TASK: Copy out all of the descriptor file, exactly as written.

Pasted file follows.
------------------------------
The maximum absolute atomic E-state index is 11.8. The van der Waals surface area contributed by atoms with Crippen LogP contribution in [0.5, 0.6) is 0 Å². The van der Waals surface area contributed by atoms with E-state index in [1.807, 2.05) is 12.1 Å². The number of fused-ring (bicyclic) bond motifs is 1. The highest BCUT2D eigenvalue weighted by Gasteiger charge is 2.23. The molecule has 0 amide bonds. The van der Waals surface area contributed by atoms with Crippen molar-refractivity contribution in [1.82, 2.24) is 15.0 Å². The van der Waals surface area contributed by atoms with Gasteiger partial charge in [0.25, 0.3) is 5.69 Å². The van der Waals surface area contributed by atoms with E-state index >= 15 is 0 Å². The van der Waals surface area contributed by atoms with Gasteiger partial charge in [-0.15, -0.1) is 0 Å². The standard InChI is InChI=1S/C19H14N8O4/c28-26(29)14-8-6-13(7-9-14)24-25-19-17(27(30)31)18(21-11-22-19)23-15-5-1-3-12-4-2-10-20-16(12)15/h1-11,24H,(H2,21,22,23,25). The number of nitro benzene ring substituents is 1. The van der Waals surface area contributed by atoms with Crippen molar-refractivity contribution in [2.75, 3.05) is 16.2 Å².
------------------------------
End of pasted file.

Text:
The maximum absolute atomic E-state index is 11.8. The van der Waals surface area contributed by atoms with Crippen LogP contribution in [0.5, 0.6) is 0 Å². The van der Waals surface area contributed by atoms with E-state index in [1.807, 2.05) is 12.1 Å². The number of fused-ring (bicyclic) bond motifs is 1. The highest BCUT2D eigenvalue weighted by Gasteiger charge is 2.23. The molecule has 0 amide bonds. The van der Waals surface area contributed by atoms with Crippen molar-refractivity contribution in [1.82, 2.24) is 15.0 Å². The van der Waals surface area contributed by atoms with Gasteiger partial charge in [0.25, 0.3) is 5.69 Å². The van der Waals surface area contributed by atoms with E-state index >= 15 is 0 Å². The van der Waals surface area contributed by atoms with Gasteiger partial charge in [-0.15, -0.1) is 0 Å². The standard InChI is InChI=1S/C19H14N8O4/c28-26(29)14-8-6-13(7-9-14)24-25-19-17(27(30)31)18(21-11-22-19)23-15-5-1-3-12-4-2-10-20-16(12)15/h1-11,24H,(H2,21,22,23,25). The number of nitro benzene ring substituents is 1. The van der Waals surface area contributed by atoms with Crippen molar-refractivity contribution in [2.75, 3.05) is 16.2 Å².